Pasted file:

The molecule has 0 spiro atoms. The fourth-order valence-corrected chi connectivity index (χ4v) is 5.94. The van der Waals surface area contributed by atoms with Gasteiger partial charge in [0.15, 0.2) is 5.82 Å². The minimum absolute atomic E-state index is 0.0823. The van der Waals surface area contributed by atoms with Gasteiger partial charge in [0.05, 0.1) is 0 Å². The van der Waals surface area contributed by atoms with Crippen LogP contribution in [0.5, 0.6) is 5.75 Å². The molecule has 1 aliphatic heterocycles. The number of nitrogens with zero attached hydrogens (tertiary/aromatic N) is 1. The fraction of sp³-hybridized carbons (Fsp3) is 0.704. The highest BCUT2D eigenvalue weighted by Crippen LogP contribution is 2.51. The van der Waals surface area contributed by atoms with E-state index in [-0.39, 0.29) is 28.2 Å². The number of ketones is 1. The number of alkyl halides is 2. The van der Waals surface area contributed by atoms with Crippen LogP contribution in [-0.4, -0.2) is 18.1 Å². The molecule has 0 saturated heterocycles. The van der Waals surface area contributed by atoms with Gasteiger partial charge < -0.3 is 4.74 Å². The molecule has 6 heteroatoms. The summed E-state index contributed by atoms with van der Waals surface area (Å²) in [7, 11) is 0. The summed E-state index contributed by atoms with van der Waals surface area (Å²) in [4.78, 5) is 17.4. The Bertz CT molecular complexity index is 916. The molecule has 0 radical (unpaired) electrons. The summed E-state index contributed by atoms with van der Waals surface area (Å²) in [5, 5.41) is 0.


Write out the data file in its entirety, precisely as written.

The molecule has 0 spiro atoms. The fourth-order valence-corrected chi connectivity index (χ4v) is 5.94. The van der Waals surface area contributed by atoms with Gasteiger partial charge in [0.15, 0.2) is 5.82 Å². The minimum absolute atomic E-state index is 0.0823. The van der Waals surface area contributed by atoms with Gasteiger partial charge in [0.05, 0.1) is 0 Å². The van der Waals surface area contributed by atoms with Crippen LogP contribution in [0.5, 0.6) is 5.75 Å². The molecule has 1 aliphatic heterocycles. The number of nitrogens with zero attached hydrogens (tertiary/aromatic N) is 1. The fraction of sp³-hybridized carbons (Fsp3) is 0.704. The highest BCUT2D eigenvalue weighted by Crippen LogP contribution is 2.51. The van der Waals surface area contributed by atoms with E-state index in [-0.39, 0.29) is 28.2 Å². The number of ketones is 1. The number of alkyl halides is 2. The van der Waals surface area contributed by atoms with Crippen LogP contribution in [-0.4, -0.2) is 18.1 Å². The molecule has 0 saturated heterocycles. The van der Waals surface area contributed by atoms with Gasteiger partial charge < -0.3 is 4.74 Å². The molecule has 6 heteroatoms. The summed E-state index contributed by atoms with van der Waals surface area (Å²) in [7, 11) is 0. The summed E-state index contributed by atoms with van der Waals surface area (Å²) in [4.78, 5) is 17.4. The Bertz CT molecular complexity index is 916. The molecule has 0 radical (unpaired) electrons. The summed E-state index contributed by atoms with van der Waals surface area (Å²) in [5, 5.41) is 0.